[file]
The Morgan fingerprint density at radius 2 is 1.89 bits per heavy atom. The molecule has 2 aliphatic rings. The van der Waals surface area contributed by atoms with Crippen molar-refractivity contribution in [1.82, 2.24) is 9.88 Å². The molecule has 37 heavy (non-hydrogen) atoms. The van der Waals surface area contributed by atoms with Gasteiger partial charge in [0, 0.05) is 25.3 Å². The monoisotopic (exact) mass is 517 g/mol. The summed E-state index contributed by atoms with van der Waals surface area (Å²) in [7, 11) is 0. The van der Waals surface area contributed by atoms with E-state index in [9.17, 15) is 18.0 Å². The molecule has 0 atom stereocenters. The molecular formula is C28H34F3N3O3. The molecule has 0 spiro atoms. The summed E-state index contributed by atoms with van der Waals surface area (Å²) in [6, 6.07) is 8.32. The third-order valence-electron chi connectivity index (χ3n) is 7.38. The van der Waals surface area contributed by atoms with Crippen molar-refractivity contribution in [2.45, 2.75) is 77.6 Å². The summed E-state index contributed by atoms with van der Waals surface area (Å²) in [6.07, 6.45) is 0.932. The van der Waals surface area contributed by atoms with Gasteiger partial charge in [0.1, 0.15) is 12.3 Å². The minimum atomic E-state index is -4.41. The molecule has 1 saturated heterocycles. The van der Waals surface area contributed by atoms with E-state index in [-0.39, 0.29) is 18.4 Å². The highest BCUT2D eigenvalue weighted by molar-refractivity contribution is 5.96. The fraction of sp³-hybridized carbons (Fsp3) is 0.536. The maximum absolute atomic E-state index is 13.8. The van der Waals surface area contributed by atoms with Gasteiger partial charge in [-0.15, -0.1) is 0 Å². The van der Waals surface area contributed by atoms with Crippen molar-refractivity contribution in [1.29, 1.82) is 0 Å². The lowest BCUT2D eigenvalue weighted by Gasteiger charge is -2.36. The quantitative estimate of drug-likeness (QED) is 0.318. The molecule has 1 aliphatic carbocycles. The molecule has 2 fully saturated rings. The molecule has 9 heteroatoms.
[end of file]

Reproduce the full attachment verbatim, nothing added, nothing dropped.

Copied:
The Morgan fingerprint density at radius 2 is 1.89 bits per heavy atom. The molecule has 2 aliphatic rings. The van der Waals surface area contributed by atoms with Crippen molar-refractivity contribution in [1.82, 2.24) is 9.88 Å². The molecule has 37 heavy (non-hydrogen) atoms. The van der Waals surface area contributed by atoms with Gasteiger partial charge in [0, 0.05) is 25.3 Å². The monoisotopic (exact) mass is 517 g/mol. The summed E-state index contributed by atoms with van der Waals surface area (Å²) in [7, 11) is 0. The van der Waals surface area contributed by atoms with E-state index in [9.17, 15) is 18.0 Å². The molecule has 0 atom stereocenters. The molecular formula is C28H34F3N3O3. The molecule has 0 spiro atoms. The summed E-state index contributed by atoms with van der Waals surface area (Å²) in [6, 6.07) is 8.32. The third-order valence-electron chi connectivity index (χ3n) is 7.38. The van der Waals surface area contributed by atoms with Crippen molar-refractivity contribution in [2.45, 2.75) is 77.6 Å². The summed E-state index contributed by atoms with van der Waals surface area (Å²) in [6.07, 6.45) is 0.932. The van der Waals surface area contributed by atoms with Gasteiger partial charge in [0.1, 0.15) is 12.3 Å². The minimum atomic E-state index is -4.41. The molecule has 1 saturated heterocycles. The van der Waals surface area contributed by atoms with E-state index in [-0.39, 0.29) is 18.4 Å². The highest BCUT2D eigenvalue weighted by molar-refractivity contribution is 5.96. The fraction of sp³-hybridized carbons (Fsp3) is 0.536. The maximum absolute atomic E-state index is 13.8. The van der Waals surface area contributed by atoms with Gasteiger partial charge in [-0.15, -0.1) is 0 Å². The van der Waals surface area contributed by atoms with Crippen molar-refractivity contribution in [1.29, 1.82) is 0 Å². The lowest BCUT2D eigenvalue weighted by Gasteiger charge is -2.36. The quantitative estimate of drug-likeness (QED) is 0.318. The molecule has 1 aliphatic carbocycles. The molecule has 2 fully saturated rings. The molecule has 9 heteroatoms.